Other findings from the report suggest that businesses very often want to be more involved in shaping programs that meet their strategic and core business objectives. Typically, when companies become an integral part of the planning and initial development discussion there is a greater likelihood of long-term and more sustainable partnerships – which is especially critical in low-income communities. For us, our mission to tackle poverty is embedded in our programs focusing on inclusive growth, food security and nutrition, and issues linked to water and sanitation. For example, our joint programs with UNDP, ILO, UN Women and FAO are working in Mozambique, Sierra Leone and Ivory Coast with the extractive industries to generate growth opportunities for the larger population. In Mozambique, analysis indicates the top five projects in the country have generated an investment of USD $3.4 billion, but created only 33,000 new jobs. We hope to change this. At the same time, in Bangladesh and Tanzania, the SDG Fund works with UNDP, ILO, UNICEF and UNFPA to contribute to the construction of the social protection systems and universal social safety nets, with special attention to empowering women and creating jobs in some of the most vulnerable regions.

The report, which stems from in-depth interviews with the SDG Fund’s private sector advisory board, looks forward with a clear agenda for action entitled “Inspire-Connect-Equip.” It outlines what the UN can do to motivate and mobilize more companies to get actively engaged in supporting the SDGs, how it can simplify and facilitate the process of business engagement with UN agencies, especially at the country level, and how to build and share knowledge useful for designing new models of partnerships and necessary measurement.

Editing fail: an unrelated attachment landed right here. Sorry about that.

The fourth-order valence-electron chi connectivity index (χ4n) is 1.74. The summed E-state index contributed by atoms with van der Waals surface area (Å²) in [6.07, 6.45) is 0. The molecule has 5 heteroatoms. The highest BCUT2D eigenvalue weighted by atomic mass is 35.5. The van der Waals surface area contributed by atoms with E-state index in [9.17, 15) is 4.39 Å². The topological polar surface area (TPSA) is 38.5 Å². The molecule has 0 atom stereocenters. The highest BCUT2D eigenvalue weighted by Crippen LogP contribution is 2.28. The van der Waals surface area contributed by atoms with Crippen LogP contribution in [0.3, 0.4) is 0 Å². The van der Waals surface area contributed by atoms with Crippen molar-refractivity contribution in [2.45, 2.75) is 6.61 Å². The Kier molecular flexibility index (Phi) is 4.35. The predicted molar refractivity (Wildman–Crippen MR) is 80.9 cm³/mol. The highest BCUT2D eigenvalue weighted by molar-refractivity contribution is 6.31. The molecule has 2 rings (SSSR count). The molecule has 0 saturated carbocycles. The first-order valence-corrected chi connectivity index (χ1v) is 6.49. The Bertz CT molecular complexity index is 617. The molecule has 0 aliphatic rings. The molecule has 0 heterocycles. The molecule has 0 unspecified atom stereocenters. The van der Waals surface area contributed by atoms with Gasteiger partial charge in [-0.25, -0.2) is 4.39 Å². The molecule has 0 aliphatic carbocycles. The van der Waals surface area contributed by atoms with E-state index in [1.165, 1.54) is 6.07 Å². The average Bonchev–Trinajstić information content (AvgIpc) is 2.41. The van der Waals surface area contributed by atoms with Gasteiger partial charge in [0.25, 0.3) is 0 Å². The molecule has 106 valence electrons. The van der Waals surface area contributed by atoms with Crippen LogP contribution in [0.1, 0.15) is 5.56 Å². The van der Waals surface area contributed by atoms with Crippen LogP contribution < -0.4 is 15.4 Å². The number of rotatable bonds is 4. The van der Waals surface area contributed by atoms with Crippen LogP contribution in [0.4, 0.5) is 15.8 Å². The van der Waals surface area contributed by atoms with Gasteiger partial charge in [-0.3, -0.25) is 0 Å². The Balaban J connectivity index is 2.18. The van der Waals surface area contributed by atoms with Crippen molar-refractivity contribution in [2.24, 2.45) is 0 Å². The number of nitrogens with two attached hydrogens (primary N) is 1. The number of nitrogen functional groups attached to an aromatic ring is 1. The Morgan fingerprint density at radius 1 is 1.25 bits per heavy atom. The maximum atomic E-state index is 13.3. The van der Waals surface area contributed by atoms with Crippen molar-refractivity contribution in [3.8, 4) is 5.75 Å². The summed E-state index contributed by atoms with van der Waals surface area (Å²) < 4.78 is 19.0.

As a fairly new mechanism in this space, we also look forward to sharing our evolving best practices and joint program strategy with the other resources that are emerging for businesses interested in the SDGs, including the UN Global Compact and KPMG SDG Industry matrix which showcases industry-specific examples and ideas for corporate action related to the SDGs. The United States Council for International Business also hosts the Business for 2030 platform with concrete initiatives and examples of key public-private partnerships to inspire and to catalyze deeper business engagement in the 2030 Agenda for Sustainable Development.

We think that this fresh report, along with our programs under way in 21 pilot countries, are a pretty good start to meeting the objectives of the new development agenda. At the same time, we hope to expand our partnerships and focus on ways to co-create and collaborate on new programs that make sense not only to meet the needs of our UN agencies and country offices, but also for the business with which we are seeking to partner. This means doing a better job of listening to sector specific needs, building mutual trust and engaging companies in the actual concept and co-creation process.

Karen Newman is a Senior Consultant for the SDG Fund.

 

Categories
Impact Assessment
Tags
aid agencies, business development, small and medium enterprises, sustainability